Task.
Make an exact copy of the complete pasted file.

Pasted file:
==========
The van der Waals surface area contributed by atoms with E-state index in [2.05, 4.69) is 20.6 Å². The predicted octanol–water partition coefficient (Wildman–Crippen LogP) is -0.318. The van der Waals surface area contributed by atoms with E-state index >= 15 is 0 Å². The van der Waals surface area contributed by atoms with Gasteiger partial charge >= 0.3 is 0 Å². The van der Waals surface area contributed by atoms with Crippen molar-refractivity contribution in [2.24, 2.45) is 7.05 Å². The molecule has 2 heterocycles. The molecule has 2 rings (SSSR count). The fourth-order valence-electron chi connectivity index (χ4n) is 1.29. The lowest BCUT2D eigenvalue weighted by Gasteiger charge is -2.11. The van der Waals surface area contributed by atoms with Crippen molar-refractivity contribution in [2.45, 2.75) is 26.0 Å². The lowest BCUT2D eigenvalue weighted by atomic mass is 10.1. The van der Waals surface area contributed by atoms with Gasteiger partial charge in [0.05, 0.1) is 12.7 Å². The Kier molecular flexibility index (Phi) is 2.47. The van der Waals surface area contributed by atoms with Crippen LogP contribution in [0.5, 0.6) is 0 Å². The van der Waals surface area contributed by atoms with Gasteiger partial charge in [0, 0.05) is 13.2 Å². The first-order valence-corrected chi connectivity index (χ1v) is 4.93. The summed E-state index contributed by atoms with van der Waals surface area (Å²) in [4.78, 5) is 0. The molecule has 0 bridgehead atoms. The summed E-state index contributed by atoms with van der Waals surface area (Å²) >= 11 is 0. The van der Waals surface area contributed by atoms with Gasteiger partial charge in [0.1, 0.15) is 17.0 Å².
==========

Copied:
The van der Waals surface area contributed by atoms with E-state index in [2.05, 4.69) is 20.6 Å². The predicted octanol–water partition coefficient (Wildman–Crippen LogP) is -0.318. The van der Waals surface area contributed by atoms with E-state index >= 15 is 0 Å². The van der Waals surface area contributed by atoms with Gasteiger partial charge >= 0.3 is 0 Å². The van der Waals surface area contributed by atoms with Crippen molar-refractivity contribution in [2.24, 2.45) is 7.05 Å². The molecule has 2 heterocycles. The molecule has 2 rings (SSSR count). The fourth-order valence-electron chi connectivity index (χ4n) is 1.29. The lowest BCUT2D eigenvalue weighted by Gasteiger charge is -2.11. The van der Waals surface area contributed by atoms with Crippen molar-refractivity contribution in [2.45, 2.75) is 26.0 Å². The lowest BCUT2D eigenvalue weighted by atomic mass is 10.1. The van der Waals surface area contributed by atoms with Gasteiger partial charge in [0.05, 0.1) is 12.7 Å². The Kier molecular flexibility index (Phi) is 2.47. The van der Waals surface area contributed by atoms with Crippen LogP contribution in [0.5, 0.6) is 0 Å². The van der Waals surface area contributed by atoms with Gasteiger partial charge in [0, 0.05) is 13.2 Å². The first-order valence-corrected chi connectivity index (χ1v) is 4.93. The summed E-state index contributed by atoms with van der Waals surface area (Å²) in [4.78, 5) is 0. The molecule has 0 bridgehead atoms. The summed E-state index contributed by atoms with van der Waals surface area (Å²) >= 11 is 0. The van der Waals surface area contributed by atoms with Gasteiger partial charge in [0.1, 0.15) is 17.0 Å².